Wednesday, January 27, 2016

Regional Robotics Competition

Moore County was well-represented on January 16 at Cardinal Gibbons High School for the first FTC Regional Robotics Qualifier of the season.  All three high schools (North Moore, Union Pines and Pinecrest) and one middle school (New Century) fielded a team of students that had constructed a TETRIX robot that attempted to score points in the RES-Q Challenge playing field (video below).  FIRST Tech Challenge teams are challenged to design, build, program and operate robots to play a floor game in an alliance format (FTC Website).

In preparation for the event, students had to build their robot from a bucket of parts, motors and wheels.  Once the robot was built, they programmed the robot using the MIT App Inventor Software.  Their apps were uploaded to ZTE Cell Phones and paired up with remote controllers.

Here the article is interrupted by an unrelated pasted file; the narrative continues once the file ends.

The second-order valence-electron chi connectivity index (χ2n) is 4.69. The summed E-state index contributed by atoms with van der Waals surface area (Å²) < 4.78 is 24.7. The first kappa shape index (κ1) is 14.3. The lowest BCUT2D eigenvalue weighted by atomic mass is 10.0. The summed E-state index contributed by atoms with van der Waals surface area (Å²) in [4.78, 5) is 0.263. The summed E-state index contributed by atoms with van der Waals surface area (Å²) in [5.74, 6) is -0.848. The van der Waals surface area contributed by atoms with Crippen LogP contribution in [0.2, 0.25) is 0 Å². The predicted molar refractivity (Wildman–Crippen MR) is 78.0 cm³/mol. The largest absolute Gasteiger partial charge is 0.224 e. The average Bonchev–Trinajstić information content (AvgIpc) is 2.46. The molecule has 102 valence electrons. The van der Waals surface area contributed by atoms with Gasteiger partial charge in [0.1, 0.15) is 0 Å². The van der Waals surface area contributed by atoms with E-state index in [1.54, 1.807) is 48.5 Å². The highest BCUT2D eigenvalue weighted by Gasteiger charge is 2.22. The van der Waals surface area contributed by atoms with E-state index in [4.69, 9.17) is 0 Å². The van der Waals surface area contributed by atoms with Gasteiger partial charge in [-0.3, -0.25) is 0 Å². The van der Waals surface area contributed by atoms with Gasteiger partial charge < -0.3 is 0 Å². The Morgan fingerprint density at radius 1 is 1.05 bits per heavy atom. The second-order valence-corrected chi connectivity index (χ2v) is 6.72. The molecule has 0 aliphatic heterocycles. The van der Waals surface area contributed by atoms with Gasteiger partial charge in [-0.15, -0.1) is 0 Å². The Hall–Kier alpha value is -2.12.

The teams had a blast trying to push debris, rescue mountain climbers, climb a 'mountain' and the ultimate challenge - "Hang from the Mountain Top".  

North Moore Team

New Century Team

Pinecrest Team

Union Pines Team

Twenty three teams from across the state attended the event trying to conquer the course.  While none of the teams qualified for the state tournament at this qualifying event, each team left with lessons learned and experiences that will last a lifetime.  We are appreciative to the Public Education Foundation of Moore County and the teachers, coaches, students and parents for providing this opportunity.  

RES-Q Challenge Course

I want to also give a special thanks to Digital Integration Facilitator Lee Ann Holmes for all her help and hard work that made this a success.  She is a Robotics Rockstar!

Digital Integration Facilitator


Monday, January 25, 2016

A New Way To Review